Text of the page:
Past Events

  • Department Colloquium: "Wave Piloting in the Marshall Islands"

    David Rittenhouse Laboratory, A8

    Professor John Huth (Harvard) Hosted by: Professor Joe Kroll

    Of all the Pacific Island navigation cultures, the practice of wave piloting in the Marshall Islands is perhaps the most curious. Navigators observed the patterns of ocean swells to find their way among atolls and islands in outrigger canoes.  Over a century of colonial occupation stretched this tradition to near extinction. Captain Korent Joel is the only living Marshall Islander with the traditional credential of rimeto (navigator).

  • Department Colloquium: "The Universe as a Lab for Fundamental Physics: Results from Spider and Future Suborbital Missions"

    David Rittenhouse Laboratory, A8

    William Jones (Princeton) Hosted by James Aguirre

    I will describe our recent results from observations of the Cosmic Microwave Background, including a status report on the recent flight of the Spider experiment, a balloon borne CMB polarimeter.  I will also discuss a convergence of observational needs and technological capabilities that provide intriguing opportunities for improving our understanding of both the late- and early-time evolution of the Universe.

     

    *Refreshments served @ 3:30pm, DRL 2nd Floor Faculty Lounge*

  • Department Colloquium: "Physics Opportunities at Future Circular Colliders"

    DRL A8

    Liantao Wang (U of Chicago) Hosted by Joe Kroll

    Following the discovery of the Higgs boson, there has been a lot discussion about the next step in high energy physics. Among different options, a couple of newly proposed next generation circular colliders, including FCC at CERN and CEPC/SPPC in China, have attracted a lot of attention. Through preliminary studies in the past couple of years, an exciting picture of their physics capabilities has emerged. In this talk, I will give an overview on this topic, focusing on some of the most important questions in high energy physics they can help addressing.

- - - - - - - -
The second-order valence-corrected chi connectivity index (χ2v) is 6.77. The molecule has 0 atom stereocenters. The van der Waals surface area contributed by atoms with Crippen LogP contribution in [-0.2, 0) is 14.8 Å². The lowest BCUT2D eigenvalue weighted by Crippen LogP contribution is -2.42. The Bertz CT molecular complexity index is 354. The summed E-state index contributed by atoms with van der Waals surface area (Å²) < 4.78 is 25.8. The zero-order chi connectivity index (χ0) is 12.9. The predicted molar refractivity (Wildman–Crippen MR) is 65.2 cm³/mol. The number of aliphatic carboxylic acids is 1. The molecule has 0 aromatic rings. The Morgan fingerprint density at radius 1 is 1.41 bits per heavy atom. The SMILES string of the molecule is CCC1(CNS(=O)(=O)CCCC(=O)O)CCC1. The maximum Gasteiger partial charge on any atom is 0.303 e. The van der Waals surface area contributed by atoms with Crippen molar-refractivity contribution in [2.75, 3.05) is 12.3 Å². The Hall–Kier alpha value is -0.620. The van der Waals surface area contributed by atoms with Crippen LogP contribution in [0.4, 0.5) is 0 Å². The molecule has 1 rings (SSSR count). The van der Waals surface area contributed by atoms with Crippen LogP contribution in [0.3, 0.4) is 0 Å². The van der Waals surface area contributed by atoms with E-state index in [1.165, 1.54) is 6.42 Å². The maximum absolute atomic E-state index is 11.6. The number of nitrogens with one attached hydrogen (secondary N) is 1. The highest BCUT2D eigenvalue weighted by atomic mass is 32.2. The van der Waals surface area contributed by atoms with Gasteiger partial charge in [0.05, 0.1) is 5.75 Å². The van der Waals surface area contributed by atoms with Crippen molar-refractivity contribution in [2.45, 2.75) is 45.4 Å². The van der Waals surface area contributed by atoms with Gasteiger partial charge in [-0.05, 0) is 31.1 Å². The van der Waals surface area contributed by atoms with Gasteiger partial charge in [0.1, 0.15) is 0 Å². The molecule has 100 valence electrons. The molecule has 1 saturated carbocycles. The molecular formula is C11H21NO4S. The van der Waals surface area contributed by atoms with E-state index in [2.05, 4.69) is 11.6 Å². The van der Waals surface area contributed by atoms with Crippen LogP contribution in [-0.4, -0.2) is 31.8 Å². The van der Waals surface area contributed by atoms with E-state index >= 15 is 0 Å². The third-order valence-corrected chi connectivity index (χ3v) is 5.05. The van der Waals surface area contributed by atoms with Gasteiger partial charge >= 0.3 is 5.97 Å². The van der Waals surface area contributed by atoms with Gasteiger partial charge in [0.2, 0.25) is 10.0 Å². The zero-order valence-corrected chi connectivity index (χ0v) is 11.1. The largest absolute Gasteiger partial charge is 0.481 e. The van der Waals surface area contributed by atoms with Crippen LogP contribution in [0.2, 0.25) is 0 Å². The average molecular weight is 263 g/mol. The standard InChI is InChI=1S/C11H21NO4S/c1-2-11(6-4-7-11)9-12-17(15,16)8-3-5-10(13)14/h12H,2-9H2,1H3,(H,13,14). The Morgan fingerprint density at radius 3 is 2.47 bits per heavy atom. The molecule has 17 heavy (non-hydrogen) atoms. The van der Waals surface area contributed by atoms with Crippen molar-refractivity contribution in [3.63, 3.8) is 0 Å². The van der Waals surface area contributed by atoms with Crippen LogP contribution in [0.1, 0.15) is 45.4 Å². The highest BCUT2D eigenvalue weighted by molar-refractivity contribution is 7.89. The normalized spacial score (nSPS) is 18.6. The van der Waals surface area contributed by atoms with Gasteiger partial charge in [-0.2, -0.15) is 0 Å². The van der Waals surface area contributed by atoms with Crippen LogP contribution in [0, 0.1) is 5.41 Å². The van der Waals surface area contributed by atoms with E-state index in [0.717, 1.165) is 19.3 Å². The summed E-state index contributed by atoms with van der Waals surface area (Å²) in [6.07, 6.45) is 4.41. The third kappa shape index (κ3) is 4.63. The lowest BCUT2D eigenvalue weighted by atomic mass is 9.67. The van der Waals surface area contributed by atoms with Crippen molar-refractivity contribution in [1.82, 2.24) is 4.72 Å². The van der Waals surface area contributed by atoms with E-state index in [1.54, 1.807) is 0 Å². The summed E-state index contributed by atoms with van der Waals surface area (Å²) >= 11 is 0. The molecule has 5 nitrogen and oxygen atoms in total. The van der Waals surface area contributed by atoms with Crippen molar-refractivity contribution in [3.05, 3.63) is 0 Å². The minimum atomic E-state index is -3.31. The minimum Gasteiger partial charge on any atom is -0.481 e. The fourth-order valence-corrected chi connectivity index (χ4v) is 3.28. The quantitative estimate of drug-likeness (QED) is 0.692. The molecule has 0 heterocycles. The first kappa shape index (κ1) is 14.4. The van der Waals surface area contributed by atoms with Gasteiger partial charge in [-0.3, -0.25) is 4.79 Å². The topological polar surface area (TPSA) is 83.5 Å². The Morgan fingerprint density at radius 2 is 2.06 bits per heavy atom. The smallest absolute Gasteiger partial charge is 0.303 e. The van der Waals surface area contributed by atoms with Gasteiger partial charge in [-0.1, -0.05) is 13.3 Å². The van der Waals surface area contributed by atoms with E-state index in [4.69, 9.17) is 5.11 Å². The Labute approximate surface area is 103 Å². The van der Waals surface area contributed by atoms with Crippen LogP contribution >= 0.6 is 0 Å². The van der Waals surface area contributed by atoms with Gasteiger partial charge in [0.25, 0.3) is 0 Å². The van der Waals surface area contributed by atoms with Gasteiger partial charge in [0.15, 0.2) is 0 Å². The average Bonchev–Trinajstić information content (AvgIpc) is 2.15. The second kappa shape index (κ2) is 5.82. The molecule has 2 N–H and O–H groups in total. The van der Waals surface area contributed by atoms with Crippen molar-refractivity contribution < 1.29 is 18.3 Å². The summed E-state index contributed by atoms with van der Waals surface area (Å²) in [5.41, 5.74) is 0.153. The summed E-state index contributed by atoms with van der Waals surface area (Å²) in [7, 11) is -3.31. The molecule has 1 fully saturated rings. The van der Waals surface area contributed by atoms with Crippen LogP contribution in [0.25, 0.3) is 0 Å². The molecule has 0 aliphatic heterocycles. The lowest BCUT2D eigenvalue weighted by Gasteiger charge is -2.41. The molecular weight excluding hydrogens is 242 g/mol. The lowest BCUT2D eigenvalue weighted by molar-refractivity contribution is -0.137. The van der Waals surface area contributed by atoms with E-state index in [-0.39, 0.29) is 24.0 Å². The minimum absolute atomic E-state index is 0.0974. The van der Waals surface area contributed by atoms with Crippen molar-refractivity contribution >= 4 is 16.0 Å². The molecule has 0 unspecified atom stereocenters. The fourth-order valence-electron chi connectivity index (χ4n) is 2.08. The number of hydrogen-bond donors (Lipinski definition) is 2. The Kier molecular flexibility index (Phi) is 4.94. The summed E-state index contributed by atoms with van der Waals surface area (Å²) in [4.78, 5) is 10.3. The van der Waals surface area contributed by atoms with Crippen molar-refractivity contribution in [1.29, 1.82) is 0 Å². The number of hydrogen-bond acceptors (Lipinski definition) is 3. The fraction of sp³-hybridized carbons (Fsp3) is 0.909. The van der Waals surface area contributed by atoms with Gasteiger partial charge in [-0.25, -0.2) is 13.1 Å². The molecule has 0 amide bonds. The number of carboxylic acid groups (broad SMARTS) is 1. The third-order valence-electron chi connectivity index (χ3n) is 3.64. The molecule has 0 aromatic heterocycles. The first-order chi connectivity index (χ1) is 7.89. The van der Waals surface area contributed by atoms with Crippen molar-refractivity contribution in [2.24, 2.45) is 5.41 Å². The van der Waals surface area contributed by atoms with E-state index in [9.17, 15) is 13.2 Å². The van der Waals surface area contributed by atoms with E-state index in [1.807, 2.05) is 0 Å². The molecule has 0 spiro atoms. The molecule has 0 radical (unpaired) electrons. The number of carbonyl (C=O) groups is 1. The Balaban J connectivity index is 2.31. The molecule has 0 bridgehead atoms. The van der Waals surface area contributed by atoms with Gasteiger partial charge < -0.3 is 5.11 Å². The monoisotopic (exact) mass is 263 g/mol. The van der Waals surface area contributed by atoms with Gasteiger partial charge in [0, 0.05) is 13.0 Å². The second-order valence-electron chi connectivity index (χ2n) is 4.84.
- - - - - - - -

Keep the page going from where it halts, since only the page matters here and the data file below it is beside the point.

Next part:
• Department Colloquium: "The Event Horizon Telescope: Imaging and Time-Resolving a Black Hole"

    David Rittenhouse Laboratory, A8

    Shep Doeleman (MIT) Hosted by James Aguirre

    A convergence of high bandwidth radio instrumentation and Global mm and submm wavelength facilities are enabling assembly of the Event Horizon Telescope (EHT): a short-wavelength Very Long Baseline Interferometry

  • Department Colloquium: "Spotting the Elusive Majorana Under the Microscope"

    DRL A8

    Ali Yazdani (Princeton University) Hosted by Eleni Katifori

    Topological superconductors are a distinct form of matter that is predicted to host boundary Majorana fermions. The search for Majorana quasi-particles in condensed matter systems is motivated in part by their potential use as topological qubits to perform fault-tolerant computation aided by their non-Abelian characteristics. Recently, we have proposed a new patform for the realization of Majorana fermions in condensed matter, based on chains of magnetic atoms on the surface of a superconductor.